SSD sata II vs sata III
I have a 9 year old sata II intel 80gb ssd seems to be working fine (INTEL SSDSA2M080G2GC)
I'm thinking of upgrading to Team Group L5 LITE 3D 2.5" 240GB SATA III 3D NAND Internal Solid State Drive (SSD) T253TD240G3C101
Since my motherboard is ASUS P6T DELUXE V2 (sata II) would I notice a difference?
Stark Raving MOD
The SATAIII SSD would be bottlenecked by the SATAII interface, but you'd probably notice the write speed improve. SATAII maxes out at around 300MBps.
Sequential Read (up to) 250 MB/s
Sequential Write (up to) 70 MB/s
Max Sequential Read Up to 470 MBps
Max Sequential Write Up to 400 MBps
Thanks for the info Midknyte. So I'm looking at 20% read and over 400% write speed increases. What operations would write speed accelerate other than transferring data. I don't do that much with large video files anymore. I am mostly looking for extra snap in the OS.
Originally Posted by Midknyte
Any advice is greatly appreciated
Stark Raving MOD
300MBps is theoretical max, so it's going to be less than that. I don't think you'll notice an improvement in the read speed, but you'd need to benchmark the SSDs. That's the only way you could quantifiable compare them.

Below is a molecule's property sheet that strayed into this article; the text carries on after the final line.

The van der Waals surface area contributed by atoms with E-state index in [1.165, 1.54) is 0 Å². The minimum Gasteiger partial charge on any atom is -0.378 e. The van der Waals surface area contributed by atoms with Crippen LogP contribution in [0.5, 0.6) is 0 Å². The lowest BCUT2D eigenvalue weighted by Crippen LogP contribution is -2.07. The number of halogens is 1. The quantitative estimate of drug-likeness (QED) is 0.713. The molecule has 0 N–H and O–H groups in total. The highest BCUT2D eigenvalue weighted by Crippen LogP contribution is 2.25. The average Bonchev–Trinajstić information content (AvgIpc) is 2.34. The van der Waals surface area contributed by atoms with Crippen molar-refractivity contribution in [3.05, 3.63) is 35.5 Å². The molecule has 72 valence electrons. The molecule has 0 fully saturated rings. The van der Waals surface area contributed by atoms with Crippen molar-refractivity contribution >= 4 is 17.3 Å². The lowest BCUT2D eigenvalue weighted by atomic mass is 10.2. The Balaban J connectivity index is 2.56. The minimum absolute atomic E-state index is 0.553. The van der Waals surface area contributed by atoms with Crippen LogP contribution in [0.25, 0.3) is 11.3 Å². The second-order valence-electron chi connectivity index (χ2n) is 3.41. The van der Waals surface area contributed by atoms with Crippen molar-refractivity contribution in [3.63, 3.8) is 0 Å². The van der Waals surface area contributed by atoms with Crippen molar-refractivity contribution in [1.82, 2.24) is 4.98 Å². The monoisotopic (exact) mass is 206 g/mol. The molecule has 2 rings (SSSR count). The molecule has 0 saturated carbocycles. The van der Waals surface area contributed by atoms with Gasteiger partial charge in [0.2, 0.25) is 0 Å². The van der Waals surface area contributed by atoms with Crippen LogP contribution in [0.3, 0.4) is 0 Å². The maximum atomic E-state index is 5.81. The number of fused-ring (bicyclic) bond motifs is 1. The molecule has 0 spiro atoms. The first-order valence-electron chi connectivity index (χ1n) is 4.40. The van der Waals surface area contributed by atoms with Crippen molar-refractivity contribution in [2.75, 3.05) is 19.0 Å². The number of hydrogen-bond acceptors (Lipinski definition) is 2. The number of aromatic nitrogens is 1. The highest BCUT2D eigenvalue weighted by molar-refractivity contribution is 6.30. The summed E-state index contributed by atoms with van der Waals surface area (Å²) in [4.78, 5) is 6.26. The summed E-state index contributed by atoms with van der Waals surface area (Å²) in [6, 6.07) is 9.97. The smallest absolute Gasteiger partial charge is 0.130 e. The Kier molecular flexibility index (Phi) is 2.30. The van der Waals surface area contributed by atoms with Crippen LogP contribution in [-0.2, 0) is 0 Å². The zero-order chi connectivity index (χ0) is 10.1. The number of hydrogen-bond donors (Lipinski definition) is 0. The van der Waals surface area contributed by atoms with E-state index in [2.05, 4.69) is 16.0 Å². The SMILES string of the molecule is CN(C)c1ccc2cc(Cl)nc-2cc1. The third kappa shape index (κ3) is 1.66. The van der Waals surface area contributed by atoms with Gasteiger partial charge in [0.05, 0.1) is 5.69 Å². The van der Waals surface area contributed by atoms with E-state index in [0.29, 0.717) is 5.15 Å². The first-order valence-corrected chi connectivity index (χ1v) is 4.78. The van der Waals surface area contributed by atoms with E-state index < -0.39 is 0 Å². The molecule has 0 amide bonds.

Any operation that writes data to the drive would be faster. I'm not sure how to make that clearer.
What operations would write speed accelerate other than transferring data.
OK got it, Thanks. I'm guessing in real world OS performance not much difference.
I do not think you will notice real world OS differences. I agree with Midknyte that the SATA interface limits the speeds of SSD's.
I have a Western Digital 3D Nand SSD. I saw terrible performance (advertised 530MB/s write and 560MB/s read speeds) and then realized my motherboard only has one SATA 3 port after a bit of research. I moved ports and saw the increase in speed. It will be well worth it to go from your SATA 2 to a SATA 3 drive.
The other thing to remember is that the SSD will only start to see its speed benefits when writing larger file chunks around 128K-256K. You can see this by running a disk performance tool.